Hospital outpatient prescriptions. These should be filled at the hospital or secondary care can provide patients with FP10s to use in community pharmacies; Friends and family test; Insurance reports.
  • Data collection requests – Unless related to Covid-19, DESs/LISs/LESs, audit and
    assurance activities.
  • Blood monitoring for lower risk medications and conditions – Consider increasing the interval of testing if clinically safe to do so referring to national guidance where available
  • Vitamin B12 injections
  • Routine care review or care management for those with LTCs, who are not considered ‘high risk’, as outlined above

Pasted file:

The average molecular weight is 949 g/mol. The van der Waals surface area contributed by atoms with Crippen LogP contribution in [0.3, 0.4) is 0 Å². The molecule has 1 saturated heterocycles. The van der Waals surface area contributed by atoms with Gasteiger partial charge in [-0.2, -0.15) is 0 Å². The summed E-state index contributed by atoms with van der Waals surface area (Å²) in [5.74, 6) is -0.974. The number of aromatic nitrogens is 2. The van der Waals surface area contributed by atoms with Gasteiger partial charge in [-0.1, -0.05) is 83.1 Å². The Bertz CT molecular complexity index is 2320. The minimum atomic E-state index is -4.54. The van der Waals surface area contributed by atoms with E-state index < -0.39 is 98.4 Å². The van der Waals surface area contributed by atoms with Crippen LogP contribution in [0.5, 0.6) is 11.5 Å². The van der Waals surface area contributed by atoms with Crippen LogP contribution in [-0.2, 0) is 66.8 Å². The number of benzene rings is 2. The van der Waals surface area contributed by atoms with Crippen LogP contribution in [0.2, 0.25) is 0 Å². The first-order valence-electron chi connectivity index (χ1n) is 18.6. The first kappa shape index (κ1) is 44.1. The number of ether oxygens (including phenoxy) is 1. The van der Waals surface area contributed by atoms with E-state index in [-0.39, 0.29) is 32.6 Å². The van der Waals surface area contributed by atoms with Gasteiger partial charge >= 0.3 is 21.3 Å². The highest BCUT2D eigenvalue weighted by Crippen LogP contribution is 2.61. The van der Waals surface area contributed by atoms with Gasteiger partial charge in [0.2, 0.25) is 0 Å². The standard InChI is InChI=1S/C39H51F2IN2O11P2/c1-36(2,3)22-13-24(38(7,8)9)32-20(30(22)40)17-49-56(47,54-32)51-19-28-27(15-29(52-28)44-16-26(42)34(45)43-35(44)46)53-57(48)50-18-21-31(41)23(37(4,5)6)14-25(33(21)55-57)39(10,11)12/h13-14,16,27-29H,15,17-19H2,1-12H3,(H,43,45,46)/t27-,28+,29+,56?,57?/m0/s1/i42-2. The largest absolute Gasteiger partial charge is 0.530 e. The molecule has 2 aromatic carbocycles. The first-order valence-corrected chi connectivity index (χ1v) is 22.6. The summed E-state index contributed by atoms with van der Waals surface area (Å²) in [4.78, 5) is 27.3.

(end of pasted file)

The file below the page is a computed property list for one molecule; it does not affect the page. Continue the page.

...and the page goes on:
• Non-essential procedures – For example, routine pessary changes and ear syringing
  • Complaints – Consider developing a standard automated response to pause processing or responding to complaints
  • Minor surgery – With the exception of skin cancer excision which should continue.
  • Non urgent investigations that will not impact on treatment – For example: Routine/ annual ECGs; Spirometry: Consider home peak flow monitoring where indicated.

Source: BMA/RCGP

READERS' COMMENTS [7]

Colin Malcomson 21 December, 2021 12:08 pm

Postpone B12 injections ? What degree of nerve damage do they think is acceptable ?

Iain Chalmers 21 December, 2021 12:11 pm

How long did they collectively take to come up with this?

I had fun receiving a hospital pass on the rugby field!

No worries I’ll keep “buggering on!”

Dylan Summers 21 December, 2021 12:22 pm